While traditional Thanksgiving pies tend to be gourd-, nut- or cut hand fruit–based, I would contend that with yet another cold, dreary, interminable winter right around the corner, Thanksgiving is when we need a bright, sunshiny lemon meringue pie the most. Outside of the clearly necessary psychic boost it imparts, the reason I’ve been making lemon meringue pie since I was a kid is that it’s secretly very easy, but the folks who eat it can’t help but gush about how crafty and skilled a baker you are. For an insecure middle child desperately scratching for attention and familial approval at every opportunity, this fact is crucial, and Thanksgiving is the biggest stage of all. Maybe it’ll work for you!
This recipe calls for a baked 9-inch piecrust. If you’re a diehard who insists on preparing your own homemade crust, knock yourself out. [Ed. Note: SIGH, YES, COME ON PEOPLE.] I’ve always found making crust from scratch to be a joyless bit of drudgework. Pre-made crust works fine here, and anyway, the pie is supposed to be the star of the show. After you’ve baked the crust, set your oven to 350, and if you’ve got a metal mixing bowl, throw it in the freezer. (If you don’t have a metal bowl, don’t worry! Any bowl will work. I just mention the freezer trick because it sounds like a savvy pro tip.)
The prep work is where the magic happens for this pie, so put a little heart into, won’t you? Separate three eggs, and toss the whites in the fridge. Do you have a citrus zester? Congratulations! Blow the dust off it and zest two lemons. The rest of us will make due with a fine grater. Do you have a third lemon? Zest it! There’s probably such a thing as too much zest, but I don’t know anything about it. I’m a big believer in a tart, lemony filling, and the two ways to achieve that are more zest, or more lemon juice. Go the juice route, and you run the risk of making your filling too drippy. Plus, zest is just a fun word to say. Zest! You will need to juice those lemons, though. Enough to yield a quarter of a cup.
In a pot, stir together a cup of sugar, a quarter cup of corn starch, a cup and a half of water, and the three egg yolks until you’ve got a smooth, goopy, eggy paste. (True story: I made this pie once, and for whatever reason, no matter how much I stirred, I couldn’t get the mixture to smooth out. Of course, I just figured the magic of the oven would solve all my problems, and it wasn’t until I was pouring the filling into the crust before I dipped my finger in and tried it out. It tasted like a combination of dish detergent and snow melt; I had mixed up the two unmarked jars of white granular powder in my mom’s kitchen and used a cup of salt instead of a cup of sugar. The lesson, as always, is to use the actual ingredients, and also not be an idiot.)
Bring this mixture to a boil, stirring the whole time, and keep it there for a minute. Take it off the stove, and mix in the lemon juice, zest and a tablespoon of butter. Pour it evenly into your already-baked crust, and set it aside.
Here comes what could potentially be the most frustrating part of the whole endeavor. When making meringue, you’re really at the mercy of the elements. If it’s rainy or otherwise humid outside, you’re pretty much doomed to a limp, droopy meringue. (I’m sure high-pressure systems or something like that are also involved. It’s very mysterious, meringue.) If you have any choice in the matter, you should be making this pie on a dry, bright, cloudless day. If you don’t have a choice, throw caution to the wind, tempt fate and hope for the best. It’ll still taste good, I promise! If you put your mixing bowl in the freezer earlier, grab it and beat the egg whites on high speed with a hand mixer until they’re nice and frothy. Under no circumstances should you be beating these eggs manually. There’s too much at stake! Once you’ve got a good egg foam going, very gradually mix in a third of a cup of sugar. (The better you get the sugar mixed in, the less susceptible your meringue will be to whatever humidity is in the air.) The cookbooks will tell you to beat until “stiff peaks form.” You’ll know when this happens. It’ll be like seeing the Platonic ideal of meringue in your bowl. It will be beautiful.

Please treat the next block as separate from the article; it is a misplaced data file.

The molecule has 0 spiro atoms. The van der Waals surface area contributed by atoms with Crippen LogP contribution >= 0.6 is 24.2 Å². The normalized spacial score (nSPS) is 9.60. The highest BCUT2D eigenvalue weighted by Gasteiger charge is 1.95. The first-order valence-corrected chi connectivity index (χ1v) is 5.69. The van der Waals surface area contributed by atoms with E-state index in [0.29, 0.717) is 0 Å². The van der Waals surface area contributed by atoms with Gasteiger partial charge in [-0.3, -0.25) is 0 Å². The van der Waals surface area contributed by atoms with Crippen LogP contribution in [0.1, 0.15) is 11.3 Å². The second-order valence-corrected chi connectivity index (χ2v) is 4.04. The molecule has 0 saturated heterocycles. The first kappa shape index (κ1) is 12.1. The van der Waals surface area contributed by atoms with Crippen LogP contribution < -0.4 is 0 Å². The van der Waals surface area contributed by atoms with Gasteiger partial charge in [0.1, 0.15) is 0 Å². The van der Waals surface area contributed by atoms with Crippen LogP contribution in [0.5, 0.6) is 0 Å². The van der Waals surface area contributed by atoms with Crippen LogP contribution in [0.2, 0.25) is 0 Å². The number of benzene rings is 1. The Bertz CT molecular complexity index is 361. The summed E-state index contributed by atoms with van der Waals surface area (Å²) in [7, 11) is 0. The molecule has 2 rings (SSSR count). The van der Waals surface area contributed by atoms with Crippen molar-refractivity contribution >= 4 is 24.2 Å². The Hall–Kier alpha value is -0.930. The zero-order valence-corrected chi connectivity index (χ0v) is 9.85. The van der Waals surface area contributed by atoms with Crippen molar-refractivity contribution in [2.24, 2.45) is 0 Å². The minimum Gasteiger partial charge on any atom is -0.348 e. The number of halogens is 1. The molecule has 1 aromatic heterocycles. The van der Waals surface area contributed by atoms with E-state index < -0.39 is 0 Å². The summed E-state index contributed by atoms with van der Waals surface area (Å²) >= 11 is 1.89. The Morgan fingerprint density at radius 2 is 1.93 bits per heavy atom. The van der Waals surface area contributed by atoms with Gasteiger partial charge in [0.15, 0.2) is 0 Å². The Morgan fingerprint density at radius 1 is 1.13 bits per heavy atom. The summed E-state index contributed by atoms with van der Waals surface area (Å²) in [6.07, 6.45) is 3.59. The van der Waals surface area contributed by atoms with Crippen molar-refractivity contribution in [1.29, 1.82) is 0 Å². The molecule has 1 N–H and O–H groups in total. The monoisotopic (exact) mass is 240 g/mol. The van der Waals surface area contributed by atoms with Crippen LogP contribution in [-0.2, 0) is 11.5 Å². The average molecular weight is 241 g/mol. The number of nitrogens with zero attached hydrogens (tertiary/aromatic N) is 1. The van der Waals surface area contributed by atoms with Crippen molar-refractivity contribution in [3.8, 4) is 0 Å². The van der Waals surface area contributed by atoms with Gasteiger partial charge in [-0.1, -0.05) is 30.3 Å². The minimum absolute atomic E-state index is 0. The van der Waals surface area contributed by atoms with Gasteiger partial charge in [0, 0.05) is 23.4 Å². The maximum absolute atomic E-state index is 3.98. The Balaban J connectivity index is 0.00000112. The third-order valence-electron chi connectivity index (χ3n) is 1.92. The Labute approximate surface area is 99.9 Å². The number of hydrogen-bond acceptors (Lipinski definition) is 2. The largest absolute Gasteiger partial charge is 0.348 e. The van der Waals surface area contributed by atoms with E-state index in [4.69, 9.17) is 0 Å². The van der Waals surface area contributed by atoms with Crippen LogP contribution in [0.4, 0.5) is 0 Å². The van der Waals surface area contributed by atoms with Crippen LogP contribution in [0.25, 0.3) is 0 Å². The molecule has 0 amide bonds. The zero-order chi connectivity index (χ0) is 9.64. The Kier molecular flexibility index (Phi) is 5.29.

With a rubber spatula, spread the meringue on top of the lemon filling, starting from the edge of the crust and working inward. You’ll want a tight meringue seal on the crust. Some people will try to make some fancy little peaks and patterns in the meringue before putting it in the oven. If you dare, you’ve got more courage than me. I’m pretty clumsy, and peaks are a high-risk move, so I usually wind up settling for a competent, workmanlike, smooth top. Put it in the oven and bake for 15 to 20 minutes, keeping an eye on the meringue. Once it starts getting a golden brown touch, it’s done. Let it cool on the counter for a half hour, and then chill it in the fridge for a few hours, preferably in an airtight container. (Remember the humidity?) Serve it cold, preferably the same day you baked it, and do your best to enjoy it, because it’s probably going to snow tomorrow.
Tim Czerwienski is trying to be a writer and editor in Boston. He blogs here.
Illustration by Susie Cagle.